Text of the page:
CBT is a method used to treat mental illnesses and addiction by addressing negative thoughts and feelings.
Dr. Aaron T. Beck in the 1960s founded the Cognitive behavioural therapy (CBT) Cognitive behavioural therapy (CBT) as a means of treating mental illnesses.
Help and resources from many people are required if you are looking to overcome an addiction. You can recover successfully with the help of either residential or non-residential treatment. Mental health counsellors will help you learn the skills you need to apply in your life to ensure complete recovery.
Make the life changing step today and find an addiction treatment facility.
CBT helps people to fight addiction by helping them to deal with the negative thoughts and feelings behind the addiction.
Today, cognitive behavioural therapy is widely used to treat addictions. Patients undergoing CBT treatment are taught to recognize the triggers in their minds, emotions, and behaviour that lead to them taking the drugs. This makes it easy to work on recovery.
Apart from addiction, CBT is also used for treating co-occurring disorders such as:
There are many rehab centres that provide CBT and you can find one near you today.
CBT clearly shows that a good deal of destructive emotions and actions are neither reasonable nor logical. Our environment and experiences in the past may be the cause of these actions and behaviours.
A recovering user may have certain negative thoughts that automatically come to mind and Cognitive Behavioural Therapy can help to identify them. An automatic thought is impulse-based; it often comes from misrepresentations and internally generated feelings such as self-doubt and fear. Trying to suppress the pain inflicted by these experiences people self-medicate with alcohol and drugs.
Addicts find it easier to overcome their addiction when they begin to understand why they are acting or feeling in a certain manner and how their feelings and actions are leading them to the use of prohibited substances.
Recovering addicts can soothe the pain caused by distressful memories by repeatedly revisiting them. After that they can learn other, favourable behaviours that will replace those leading to drug or alcohol use.
It is Automatic negative thoughts that are often the major cause of various depressions and anxiety disorders, which commonly occur together with addiction.
A person may be more likely to abuse alcohol or drugs when experiencing these negative thoughts.
It may be hard for a person trying to stop drug addiction to do so when they are in the same environment that led them to that behaviour in the first place. Based on the National Institute on Drug Abuse, CBT employs three keys to help those battling addiction resist triggers.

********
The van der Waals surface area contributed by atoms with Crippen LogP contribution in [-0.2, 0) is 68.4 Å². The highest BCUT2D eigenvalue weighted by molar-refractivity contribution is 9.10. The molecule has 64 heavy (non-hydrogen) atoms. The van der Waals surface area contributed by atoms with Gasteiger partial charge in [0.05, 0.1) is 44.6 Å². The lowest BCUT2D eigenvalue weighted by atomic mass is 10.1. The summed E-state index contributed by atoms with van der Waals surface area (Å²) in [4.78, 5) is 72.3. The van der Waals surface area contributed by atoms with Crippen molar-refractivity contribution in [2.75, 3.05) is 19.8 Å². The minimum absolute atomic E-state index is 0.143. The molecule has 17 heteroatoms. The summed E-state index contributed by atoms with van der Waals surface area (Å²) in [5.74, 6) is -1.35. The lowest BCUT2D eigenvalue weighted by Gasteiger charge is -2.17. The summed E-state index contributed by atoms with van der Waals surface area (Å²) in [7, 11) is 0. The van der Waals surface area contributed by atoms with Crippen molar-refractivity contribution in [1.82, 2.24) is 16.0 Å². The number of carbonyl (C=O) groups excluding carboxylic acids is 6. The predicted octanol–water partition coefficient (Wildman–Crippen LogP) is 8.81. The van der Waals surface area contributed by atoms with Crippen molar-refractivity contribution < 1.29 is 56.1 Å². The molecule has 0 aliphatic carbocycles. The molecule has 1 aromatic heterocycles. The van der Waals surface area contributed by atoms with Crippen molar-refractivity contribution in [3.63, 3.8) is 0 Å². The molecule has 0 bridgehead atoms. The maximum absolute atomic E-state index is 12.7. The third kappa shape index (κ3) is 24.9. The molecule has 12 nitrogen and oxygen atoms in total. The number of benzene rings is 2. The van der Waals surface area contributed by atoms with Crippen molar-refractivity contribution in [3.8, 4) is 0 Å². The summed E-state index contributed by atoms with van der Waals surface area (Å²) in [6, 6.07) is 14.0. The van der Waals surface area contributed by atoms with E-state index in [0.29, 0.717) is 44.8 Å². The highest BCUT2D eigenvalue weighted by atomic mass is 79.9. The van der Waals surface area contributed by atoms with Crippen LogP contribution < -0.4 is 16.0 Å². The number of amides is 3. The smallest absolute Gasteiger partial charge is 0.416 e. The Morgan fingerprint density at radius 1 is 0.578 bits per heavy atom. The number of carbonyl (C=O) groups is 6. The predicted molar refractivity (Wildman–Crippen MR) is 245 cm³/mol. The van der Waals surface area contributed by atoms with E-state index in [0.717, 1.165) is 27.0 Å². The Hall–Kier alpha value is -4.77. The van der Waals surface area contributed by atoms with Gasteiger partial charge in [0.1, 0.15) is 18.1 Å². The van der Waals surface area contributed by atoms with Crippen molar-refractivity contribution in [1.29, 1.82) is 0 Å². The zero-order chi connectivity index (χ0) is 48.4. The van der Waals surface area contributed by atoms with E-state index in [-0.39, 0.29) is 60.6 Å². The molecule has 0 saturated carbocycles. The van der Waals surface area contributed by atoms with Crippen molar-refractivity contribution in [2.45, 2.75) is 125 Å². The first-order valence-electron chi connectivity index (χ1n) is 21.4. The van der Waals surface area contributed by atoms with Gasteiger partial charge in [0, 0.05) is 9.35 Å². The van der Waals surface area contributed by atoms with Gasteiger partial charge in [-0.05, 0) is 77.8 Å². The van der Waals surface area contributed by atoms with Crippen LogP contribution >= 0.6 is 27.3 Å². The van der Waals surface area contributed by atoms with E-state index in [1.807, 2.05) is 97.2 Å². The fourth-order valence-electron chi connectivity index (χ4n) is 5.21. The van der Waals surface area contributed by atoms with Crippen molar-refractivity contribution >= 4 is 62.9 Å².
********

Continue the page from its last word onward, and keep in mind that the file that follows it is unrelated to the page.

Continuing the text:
You can practice CBT behaviour techniques anywhere and everywhere. Patients can do a lot of CBT exercises all by themselves - at a group meeting and at home.
The techniques of CBT are also being used in the SMART programs and other self help groups on addiction.
In order to help with addiction recovery cognitive behavioural therapists are known to utilise specific exercises.
Some of these practices are:
Example: "My manager thinks I'm useless." I need to have a drink to feel better" turns into "It's ok to make mistakes, and I will learn from them. My supervisor may in fact think highly of me for being able to learn from my mistakes. This will lead them to realize that they don't need alcohol to feel better.
Example "I'm likely to binge drink less if I am hard on myself during and after the binge drinking" vs. "I'll probably have fewer drinks if I am talking to myself kindly after the session of binge drinking."
Example: A young man emphasises on uncomfortable memories of his childhood. Everything they went through at that time is clear as day to them. Eventually, repeatedly remembering this episode gives him less pain, and he doesn't feel the need to take drugs or drink alcohol to ease this pain.
Example: In the place of drinking or indulging in drugs while working, a worn-out financial advisor unwinds at his desk for quarter an hour daily. They may choose to use that time to listen to some music or read on something interesting.
Cognitive Behavioural Therapy provides a perfect alternative to less effective and engaging treatment techniques.
The CBT sessions aren't simply about the therapist quietly listening while the patient goes on and on about their lives. The addicts and the therapists will be working with each other to treat the addiction.
Cognitive Behavioural Therapy is based on action oriented, quick treatment. Most of the 60 - 90 day rehab programs have CBT as a component that equips addicts with immediate techniques to help in coping.
It may takes years to see tangible results with most psychotherapy methods. More often than not, CBT needs 16 meetings to deliver significant results.
CBT therapy can be adapted to make it effective in outpatient or inpatient programs as well as in counselling sessions for groups or an individual. Numerous therapists and addiction treatment centres are commonly including CBT along with the recovery plans which are offered by them.